The most responsible act I’ve ever witnessed was performed by two people whom I never met. They were the parents of a young woman who died suddenly one December night 12 years ago. I think of them, whoever they were, every year around this time, the holiday season, because on that same night I was allowed to accompany the team of surgeons who harvested that young woman’s heart, the most precious gift all.
I was a journalist working on a magazine story about heart transplants; for a week I’d been on call, waiting for a tragedy that would beget someone else’s rebirth. It was late Saturday, only hours from the time when that ghoulish vigil would be handed over to the next, rotating team of harvest surgeons. And then all at once I was sitting beside the harvest surgeons in an emergency vehicle, racing in the wee hours over the George Washington Bridge toward a New Jersey hospital. I followed the surgeons down a series of brashly lit corridors into the operating room. One of them took me by the hand and placed me at the head of the operating table where the young woman lay, dead from a brain aneurysm she’d suffered earlier that night. Her head was covered, her lungs rose and fell by the force of a respirator, her heart still beat of its own accord.
I refused to let myself think about the individual before me, wouldn’t let myself consider the course of the night she’d been pursuing before everything went dark, or imagine what her long-term dreams might have been. Instead, I thought about the word grace: the grace of the parents to grant a long enough abeyance in their own private grieving process to allow other people the chance for more life; the grace of the surgeons dispatching their task so deftly. There was, too, the grace of my being able to see what few us ever do: the intricate biological underpinnings of our film-like waking lives.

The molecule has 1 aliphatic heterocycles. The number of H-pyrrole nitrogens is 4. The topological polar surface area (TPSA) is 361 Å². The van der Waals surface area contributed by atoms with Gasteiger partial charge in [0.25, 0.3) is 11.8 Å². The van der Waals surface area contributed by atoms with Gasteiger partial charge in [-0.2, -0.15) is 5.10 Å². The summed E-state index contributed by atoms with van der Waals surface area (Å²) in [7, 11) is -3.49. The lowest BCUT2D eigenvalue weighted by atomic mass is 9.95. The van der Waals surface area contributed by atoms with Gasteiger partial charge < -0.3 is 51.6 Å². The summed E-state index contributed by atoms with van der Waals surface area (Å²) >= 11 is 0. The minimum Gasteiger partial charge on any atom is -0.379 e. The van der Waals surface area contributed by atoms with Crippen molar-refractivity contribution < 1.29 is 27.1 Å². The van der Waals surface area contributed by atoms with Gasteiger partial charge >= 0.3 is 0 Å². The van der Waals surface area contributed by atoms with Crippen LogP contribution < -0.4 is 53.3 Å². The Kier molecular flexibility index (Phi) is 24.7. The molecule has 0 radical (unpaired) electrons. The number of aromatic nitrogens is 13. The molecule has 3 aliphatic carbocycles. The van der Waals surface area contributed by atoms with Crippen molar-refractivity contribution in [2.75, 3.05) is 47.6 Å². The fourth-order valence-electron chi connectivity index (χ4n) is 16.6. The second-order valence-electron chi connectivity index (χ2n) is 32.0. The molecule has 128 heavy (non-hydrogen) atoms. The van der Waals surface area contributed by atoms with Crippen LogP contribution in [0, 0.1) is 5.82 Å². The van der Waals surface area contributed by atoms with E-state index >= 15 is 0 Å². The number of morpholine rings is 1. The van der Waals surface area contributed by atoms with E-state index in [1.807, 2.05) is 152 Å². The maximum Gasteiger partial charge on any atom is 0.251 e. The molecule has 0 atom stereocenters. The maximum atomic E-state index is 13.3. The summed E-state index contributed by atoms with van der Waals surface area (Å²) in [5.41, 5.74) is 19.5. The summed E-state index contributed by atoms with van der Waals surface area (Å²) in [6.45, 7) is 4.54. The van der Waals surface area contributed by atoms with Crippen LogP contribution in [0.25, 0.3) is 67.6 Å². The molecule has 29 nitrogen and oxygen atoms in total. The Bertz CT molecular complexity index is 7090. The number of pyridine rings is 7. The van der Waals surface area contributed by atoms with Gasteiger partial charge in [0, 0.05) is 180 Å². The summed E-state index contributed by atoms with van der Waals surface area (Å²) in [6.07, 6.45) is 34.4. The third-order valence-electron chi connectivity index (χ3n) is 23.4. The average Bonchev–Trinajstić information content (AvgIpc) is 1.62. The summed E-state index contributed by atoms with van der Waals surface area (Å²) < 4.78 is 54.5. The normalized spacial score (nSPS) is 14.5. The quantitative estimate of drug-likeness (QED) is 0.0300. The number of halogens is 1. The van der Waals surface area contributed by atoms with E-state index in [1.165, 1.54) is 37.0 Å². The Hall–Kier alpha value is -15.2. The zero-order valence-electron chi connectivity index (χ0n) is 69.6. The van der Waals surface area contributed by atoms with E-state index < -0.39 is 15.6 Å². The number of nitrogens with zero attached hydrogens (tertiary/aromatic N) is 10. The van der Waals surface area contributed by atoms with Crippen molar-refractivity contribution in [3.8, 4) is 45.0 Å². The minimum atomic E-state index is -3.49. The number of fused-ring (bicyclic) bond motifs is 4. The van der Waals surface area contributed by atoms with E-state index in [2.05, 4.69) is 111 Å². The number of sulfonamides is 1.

The purest gifts, it’s often said, are those bestowed anonymously. I don’t know how many different lives that young woman ended up saving, the full bounty of the harvest that her parents had granted. I can only speak for the fate of her heart and the new life that I would watch it bestow.
The morning sun was just coming up behind the refineries along the New Jersey Turnpike as the harvest surgeons and I sped with our gift, wrapped in an ice-filled cooler in the trunk, toward a hospital in upper Manhattan. All I remember of that drive is that we had to stop at a tollbooth.
“But…” I stammered to the driver, a moonlighting New York City fireman, “we’ve got a heart in the….”
“Are you kiddin?” he answered. “Five-hundred dollar fine!”
My night was supposed to have ended at the doors of the Manhattan hospital’s transplant room; I had no press clearance to go further. But as the cart with our gift pushed open the operating-room doors, the transplant surgeon, the same one who had arranged my credentials for the harvest, looked up and spotted me.
“Hello, Charles,” he called out. “Why don’t you go scrub for another surgery?”